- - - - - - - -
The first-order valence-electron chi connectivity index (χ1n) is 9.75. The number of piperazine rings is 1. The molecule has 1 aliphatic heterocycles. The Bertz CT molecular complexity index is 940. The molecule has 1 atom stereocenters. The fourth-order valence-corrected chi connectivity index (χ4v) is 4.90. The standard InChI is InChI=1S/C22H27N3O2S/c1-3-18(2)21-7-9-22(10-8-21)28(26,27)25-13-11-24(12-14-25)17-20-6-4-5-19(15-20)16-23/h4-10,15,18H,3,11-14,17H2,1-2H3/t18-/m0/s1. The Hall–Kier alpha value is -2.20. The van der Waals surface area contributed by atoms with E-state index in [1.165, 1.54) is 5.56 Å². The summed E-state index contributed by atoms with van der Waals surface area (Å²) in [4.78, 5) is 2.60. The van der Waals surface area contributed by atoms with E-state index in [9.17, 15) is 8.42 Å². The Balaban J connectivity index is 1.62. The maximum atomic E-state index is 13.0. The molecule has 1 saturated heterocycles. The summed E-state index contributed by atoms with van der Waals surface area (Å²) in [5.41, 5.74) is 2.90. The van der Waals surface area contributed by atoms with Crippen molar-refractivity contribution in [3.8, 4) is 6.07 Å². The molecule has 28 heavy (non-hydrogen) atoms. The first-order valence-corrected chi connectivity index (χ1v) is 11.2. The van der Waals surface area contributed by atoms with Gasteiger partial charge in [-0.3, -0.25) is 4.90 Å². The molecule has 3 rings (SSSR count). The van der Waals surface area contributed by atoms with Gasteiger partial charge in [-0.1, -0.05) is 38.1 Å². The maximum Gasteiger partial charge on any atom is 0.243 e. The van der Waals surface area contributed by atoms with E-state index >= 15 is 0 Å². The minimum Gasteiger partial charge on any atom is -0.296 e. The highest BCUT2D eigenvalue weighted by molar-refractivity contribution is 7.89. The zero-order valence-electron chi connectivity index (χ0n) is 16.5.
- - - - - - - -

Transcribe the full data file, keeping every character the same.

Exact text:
The first-order valence-electron chi connectivity index (χ1n) is 9.75. The number of piperazine rings is 1. The molecule has 1 aliphatic heterocycles. The Bertz CT molecular complexity index is 940. The molecule has 1 atom stereocenters. The fourth-order valence-corrected chi connectivity index (χ4v) is 4.90. The standard InChI is InChI=1S/C22H27N3O2S/c1-3-18(2)21-7-9-22(10-8-21)28(26,27)25-13-11-24(12-14-25)17-20-6-4-5-19(15-20)16-23/h4-10,15,18H,3,11-14,17H2,1-2H3/t18-/m0/s1. The Hall–Kier alpha value is -2.20. The van der Waals surface area contributed by atoms with E-state index in [1.165, 1.54) is 5.56 Å². The summed E-state index contributed by atoms with van der Waals surface area (Å²) in [4.78, 5) is 2.60. The van der Waals surface area contributed by atoms with E-state index in [9.17, 15) is 8.42 Å². The Balaban J connectivity index is 1.62. The maximum atomic E-state index is 13.0. The molecule has 1 saturated heterocycles. The summed E-state index contributed by atoms with van der Waals surface area (Å²) in [5.41, 5.74) is 2.90. The van der Waals surface area contributed by atoms with Crippen molar-refractivity contribution in [3.8, 4) is 6.07 Å². The molecule has 28 heavy (non-hydrogen) atoms. The first-order valence-corrected chi connectivity index (χ1v) is 11.2. The van der Waals surface area contributed by atoms with Gasteiger partial charge in [-0.3, -0.25) is 4.90 Å². The molecule has 3 rings (SSSR count). The van der Waals surface area contributed by atoms with Gasteiger partial charge in [-0.1, -0.05) is 38.1 Å². The maximum Gasteiger partial charge on any atom is 0.243 e. The van der Waals surface area contributed by atoms with E-state index >= 15 is 0 Å². The minimum Gasteiger partial charge on any atom is -0.296 e. The highest BCUT2D eigenvalue weighted by molar-refractivity contribution is 7.89. The zero-order valence-electron chi connectivity index (χ0n) is 16.5.